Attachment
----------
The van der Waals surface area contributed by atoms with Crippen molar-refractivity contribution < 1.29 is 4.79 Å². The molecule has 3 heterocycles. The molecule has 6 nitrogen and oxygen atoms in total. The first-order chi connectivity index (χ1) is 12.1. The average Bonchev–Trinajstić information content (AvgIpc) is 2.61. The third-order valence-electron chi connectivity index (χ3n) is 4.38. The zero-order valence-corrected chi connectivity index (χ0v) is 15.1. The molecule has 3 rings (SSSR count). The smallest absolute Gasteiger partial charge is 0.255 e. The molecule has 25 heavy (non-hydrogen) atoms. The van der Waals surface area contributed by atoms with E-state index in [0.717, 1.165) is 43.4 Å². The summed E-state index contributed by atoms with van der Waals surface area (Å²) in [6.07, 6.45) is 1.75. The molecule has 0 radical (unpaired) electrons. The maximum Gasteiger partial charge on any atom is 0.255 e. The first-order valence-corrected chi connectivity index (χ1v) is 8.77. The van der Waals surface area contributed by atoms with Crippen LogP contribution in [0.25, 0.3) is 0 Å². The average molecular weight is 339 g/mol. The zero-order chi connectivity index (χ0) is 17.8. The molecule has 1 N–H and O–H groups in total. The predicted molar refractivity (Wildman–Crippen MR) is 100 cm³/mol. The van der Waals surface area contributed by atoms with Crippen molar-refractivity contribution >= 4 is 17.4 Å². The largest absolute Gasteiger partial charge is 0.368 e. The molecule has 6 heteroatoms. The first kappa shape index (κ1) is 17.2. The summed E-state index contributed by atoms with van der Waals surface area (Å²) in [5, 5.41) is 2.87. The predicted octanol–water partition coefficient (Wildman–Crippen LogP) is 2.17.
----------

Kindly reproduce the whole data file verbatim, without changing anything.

The van der Waals surface area contributed by atoms with Crippen molar-refractivity contribution < 1.29 is 4.79 Å². The molecule has 3 heterocycles. The molecule has 6 nitrogen and oxygen atoms in total. The first-order chi connectivity index (χ1) is 12.1. The average Bonchev–Trinajstić information content (AvgIpc) is 2.61. The third-order valence-electron chi connectivity index (χ3n) is 4.38. The zero-order valence-corrected chi connectivity index (χ0v) is 15.1. The molecule has 3 rings (SSSR count). The smallest absolute Gasteiger partial charge is 0.255 e. The molecule has 25 heavy (non-hydrogen) atoms. The van der Waals surface area contributed by atoms with E-state index in [0.717, 1.165) is 43.4 Å². The summed E-state index contributed by atoms with van der Waals surface area (Å²) in [6.07, 6.45) is 1.75. The molecule has 0 radical (unpaired) electrons. The maximum Gasteiger partial charge on any atom is 0.255 e. The first-order valence-corrected chi connectivity index (χ1v) is 8.77. The van der Waals surface area contributed by atoms with Crippen LogP contribution in [0.25, 0.3) is 0 Å². The average molecular weight is 339 g/mol. The zero-order chi connectivity index (χ0) is 17.8. The molecule has 1 N–H and O–H groups in total. The predicted molar refractivity (Wildman–Crippen MR) is 100 cm³/mol. The van der Waals surface area contributed by atoms with Crippen molar-refractivity contribution >= 4 is 17.4 Å². The largest absolute Gasteiger partial charge is 0.368 e. The molecule has 6 heteroatoms. The first kappa shape index (κ1) is 17.2. The summed E-state index contributed by atoms with van der Waals surface area (Å²) in [5, 5.41) is 2.87. The predicted octanol–water partition coefficient (Wildman–Crippen LogP) is 2.17.